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God Save the Mark: A Novel of Crime and Confusion

3.73  ·  Rating details ·  888 Ratings  ·  102 Reviews
* mark n. An easy victim; a ready subject for the practices of a confidence man, thief, beggar, etc.; a sucker.-Dictionary of American Slang, Thomas Y. Crowell Co., 1960

That's the long definition of a mark. But there's a shorter one. It goes:

* mark n. Fred Fitch

What, you ask, is a Fred Fitch? Well, for one thing, Fred Fitch is the man with the most extensive collection of
Kindle Edition
Published (first published 1967)
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Jan 01, 2016 rated it it was amazing  ·  review of another edition
Poor Fred, he's the mark for every con man in the area, the pawn in every scheme. And to make it even worse, he knows it! Usually within 5 minutes he's onto the scam but darn it, the crooks get away every time!

Gullible to the core, Fred is determined to finally stop being such a pushover and he gets his opportunity to test himself when he received a letter from a local attorney stating that he has inherited nearly half a million dollars from an uncle he'd never heard of. There's something fishy
Aug 29, 2011 rated it really liked it  ·  review of another edition
American Gods for the Grifter set!

Fred Fitch is just a normal guy who is constantly swindled by nearly every grifter, con man, con woman and thief in New York City. The main character is Fred who gets sucked up in a series of situations after having received $300K following his Uncle's death.

Not quite a comedy but very funny, not quite a drama but with dramatic moements and not quite a thriller this book is an interesting meditation on a single person and his growing awareness of those people ar
Daniel Polansky
About a sucker who inherits half a million dollars, and the various folk who attempt to con it from him. This is not quite up to the standards of Aztec Idols,but it's funny and clever, Westlake has some great throw-away lines as well as a real insider's grasp of New York, which comes out nice on the page. Library, but probably I'd drop it just cause I've got better examples of him doing this kind of thing.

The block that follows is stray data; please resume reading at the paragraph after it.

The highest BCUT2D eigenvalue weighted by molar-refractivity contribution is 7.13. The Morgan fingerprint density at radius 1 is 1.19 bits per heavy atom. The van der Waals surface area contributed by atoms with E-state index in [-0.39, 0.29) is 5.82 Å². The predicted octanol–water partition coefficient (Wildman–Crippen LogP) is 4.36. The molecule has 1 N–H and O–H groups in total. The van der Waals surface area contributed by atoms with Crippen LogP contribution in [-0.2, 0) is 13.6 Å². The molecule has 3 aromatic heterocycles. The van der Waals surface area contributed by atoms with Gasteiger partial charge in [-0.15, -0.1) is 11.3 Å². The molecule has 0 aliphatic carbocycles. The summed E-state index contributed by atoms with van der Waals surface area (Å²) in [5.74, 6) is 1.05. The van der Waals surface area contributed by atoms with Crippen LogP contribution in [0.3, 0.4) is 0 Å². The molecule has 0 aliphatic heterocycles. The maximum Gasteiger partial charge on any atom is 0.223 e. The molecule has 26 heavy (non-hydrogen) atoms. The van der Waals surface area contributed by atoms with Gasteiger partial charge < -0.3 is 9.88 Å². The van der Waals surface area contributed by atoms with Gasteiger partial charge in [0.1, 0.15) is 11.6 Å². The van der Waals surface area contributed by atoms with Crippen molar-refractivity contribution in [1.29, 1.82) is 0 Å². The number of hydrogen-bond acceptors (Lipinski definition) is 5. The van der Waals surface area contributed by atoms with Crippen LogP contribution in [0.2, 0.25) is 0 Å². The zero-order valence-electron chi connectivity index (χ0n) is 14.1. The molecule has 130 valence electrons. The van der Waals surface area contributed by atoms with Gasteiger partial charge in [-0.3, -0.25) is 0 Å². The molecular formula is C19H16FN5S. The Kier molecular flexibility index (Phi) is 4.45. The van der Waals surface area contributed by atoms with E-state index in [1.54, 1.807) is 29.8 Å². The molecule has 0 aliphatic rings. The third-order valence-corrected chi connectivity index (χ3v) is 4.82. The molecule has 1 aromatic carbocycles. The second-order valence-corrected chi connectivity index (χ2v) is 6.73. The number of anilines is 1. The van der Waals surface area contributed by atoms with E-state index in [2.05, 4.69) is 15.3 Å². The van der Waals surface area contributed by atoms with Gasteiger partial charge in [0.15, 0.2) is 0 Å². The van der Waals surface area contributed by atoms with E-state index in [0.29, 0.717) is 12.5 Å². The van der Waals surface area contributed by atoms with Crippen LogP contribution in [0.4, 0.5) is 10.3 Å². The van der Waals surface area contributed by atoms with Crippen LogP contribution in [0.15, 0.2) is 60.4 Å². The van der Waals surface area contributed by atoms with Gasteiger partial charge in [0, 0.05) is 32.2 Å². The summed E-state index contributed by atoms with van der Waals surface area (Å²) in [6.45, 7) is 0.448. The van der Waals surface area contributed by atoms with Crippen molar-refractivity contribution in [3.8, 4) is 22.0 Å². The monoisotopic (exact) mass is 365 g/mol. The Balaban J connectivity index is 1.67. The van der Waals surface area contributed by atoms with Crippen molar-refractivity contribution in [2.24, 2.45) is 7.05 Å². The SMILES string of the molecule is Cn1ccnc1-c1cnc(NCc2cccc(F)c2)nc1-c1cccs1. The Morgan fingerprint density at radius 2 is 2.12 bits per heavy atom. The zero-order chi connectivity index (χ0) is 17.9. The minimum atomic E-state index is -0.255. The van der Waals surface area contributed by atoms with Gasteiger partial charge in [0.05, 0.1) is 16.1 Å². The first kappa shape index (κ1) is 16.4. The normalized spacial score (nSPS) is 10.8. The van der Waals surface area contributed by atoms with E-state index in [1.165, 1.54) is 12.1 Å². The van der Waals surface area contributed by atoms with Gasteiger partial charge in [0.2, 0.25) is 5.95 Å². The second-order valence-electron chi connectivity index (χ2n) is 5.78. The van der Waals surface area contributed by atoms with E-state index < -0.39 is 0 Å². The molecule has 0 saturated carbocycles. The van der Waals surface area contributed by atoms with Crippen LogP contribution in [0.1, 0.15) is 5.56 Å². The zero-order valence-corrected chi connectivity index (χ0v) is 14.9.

Apr 08, 2012 rated it liked it
I was disappointed in this book. I have enjoyed a lot of Westlake's other offerings, so I expected an enjoyable romp. But, the naivete of the Fred was impossible to accept. Every con could be seen a mile ahead, but throughout the book he talked about how he figured it right afterwards. You would think after being scammed a few times he would finally remember.

Anyway. I did like the description of the characters, and the story itself. The language effectively stuck me in the 1960s, as did a lot o
Josh Hamacher
Sep 03, 2011 rated it really liked it
Shelves: mystery
Fred Fitch is a born mark, a man of incredible gullibility and a favorite target of con men. Being a smart man and relatively self-aware, he knows this (but never realizes he's being conned until it's too late). When he inherits a large sum of money from a relative he's never met, it seems like everyone wants to help relieve him of his newfound burden.

This is a fast, fun read that's laugh-out-loud funny in places. It's also a good mystery story by a Grand Master of the field and it won the Edgar
Mar 10, 2008 rated it it was amazing  ·  review of another edition
Recommends it for: anyone looking for a humorous mystery
I read this as part of an ongoing project to read all the Edgar winners for Best Novel. It was the 1968 winner, published in 1967.

Although another character refers to him as a shlemiel, I'd say Fred Fitch, the protagonist and narrator of GOD SAVE THE MARK, is a shlimazel. The way I heard it, the shlemiel spills the soup in the shlimazel's lap. Fred Fitch's way of being a shlimazel is that he's a sap, a sucker, a mark. He has fallen for every con or scam that's been tried on him all his life. He
Aug 06, 2012 rated it liked it  ·  review of another edition
If you looked up the word 'gullible' in the dictionary Fred Fitch's picture would surely be there. There is not a con man in New York City who hasn't tried and succeeded in bilking Fred and separating him from his money. Fred's Uncle Matt, of whom Fred has never heard, has been murdered and in his will he left all of his money to Fred -- a tidy sum of over $300,000. Along with the money Uncle Matt apparently also left Fred his amply endowed girlfriend/stripper Gertie Divine. Apparently Uncle Mat ...more
Chris Bubb
I like Donald E. Westlake's Dortmunder novels--"Good Behavior" is one of my favorite books ever. I thought this would be a fun entry in the same vein, and it was, mostly. I enjoyed a lot of it, but a couple of things bugged me.